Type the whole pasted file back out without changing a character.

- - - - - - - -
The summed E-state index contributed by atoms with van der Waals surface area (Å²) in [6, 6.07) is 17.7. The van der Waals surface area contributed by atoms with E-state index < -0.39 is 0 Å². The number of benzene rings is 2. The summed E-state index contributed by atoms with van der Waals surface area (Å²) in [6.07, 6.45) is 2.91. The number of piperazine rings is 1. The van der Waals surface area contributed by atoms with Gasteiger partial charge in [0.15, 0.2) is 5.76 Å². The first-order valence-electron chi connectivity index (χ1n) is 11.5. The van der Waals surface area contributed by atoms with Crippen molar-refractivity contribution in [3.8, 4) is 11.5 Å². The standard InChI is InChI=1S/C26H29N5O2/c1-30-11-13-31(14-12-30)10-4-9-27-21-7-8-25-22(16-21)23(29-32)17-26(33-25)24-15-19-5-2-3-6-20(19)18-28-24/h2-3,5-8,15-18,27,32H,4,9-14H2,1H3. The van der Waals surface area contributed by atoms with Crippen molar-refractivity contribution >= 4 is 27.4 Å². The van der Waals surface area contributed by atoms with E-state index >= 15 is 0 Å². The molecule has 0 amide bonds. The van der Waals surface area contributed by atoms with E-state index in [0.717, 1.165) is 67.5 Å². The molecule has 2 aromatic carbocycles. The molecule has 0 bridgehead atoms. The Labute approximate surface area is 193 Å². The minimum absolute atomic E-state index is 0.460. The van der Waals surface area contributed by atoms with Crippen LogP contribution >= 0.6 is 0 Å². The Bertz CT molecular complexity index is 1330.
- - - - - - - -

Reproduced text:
The summed E-state index contributed by atoms with van der Waals surface area (Å²) in [6, 6.07) is 17.7. The van der Waals surface area contributed by atoms with E-state index < -0.39 is 0 Å². The number of benzene rings is 2. The summed E-state index contributed by atoms with van der Waals surface area (Å²) in [6.07, 6.45) is 2.91. The number of piperazine rings is 1. The van der Waals surface area contributed by atoms with Gasteiger partial charge in [0.15, 0.2) is 5.76 Å². The first-order valence-electron chi connectivity index (χ1n) is 11.5. The van der Waals surface area contributed by atoms with Crippen molar-refractivity contribution in [3.8, 4) is 11.5 Å². The standard InChI is InChI=1S/C26H29N5O2/c1-30-11-13-31(14-12-30)10-4-9-27-21-7-8-25-22(16-21)23(29-32)17-26(33-25)24-15-19-5-2-3-6-20(19)18-28-24/h2-3,5-8,15-18,27,32H,4,9-14H2,1H3. The van der Waals surface area contributed by atoms with Crippen molar-refractivity contribution >= 4 is 27.4 Å². The van der Waals surface area contributed by atoms with E-state index >= 15 is 0 Å². The molecule has 0 amide bonds. The van der Waals surface area contributed by atoms with E-state index in [0.717, 1.165) is 67.5 Å². The molecule has 2 aromatic carbocycles. The molecule has 0 bridgehead atoms. The Labute approximate surface area is 193 Å². The minimum absolute atomic E-state index is 0.460. The van der Waals surface area contributed by atoms with Crippen LogP contribution >= 0.6 is 0 Å². The Bertz CT molecular complexity index is 1330.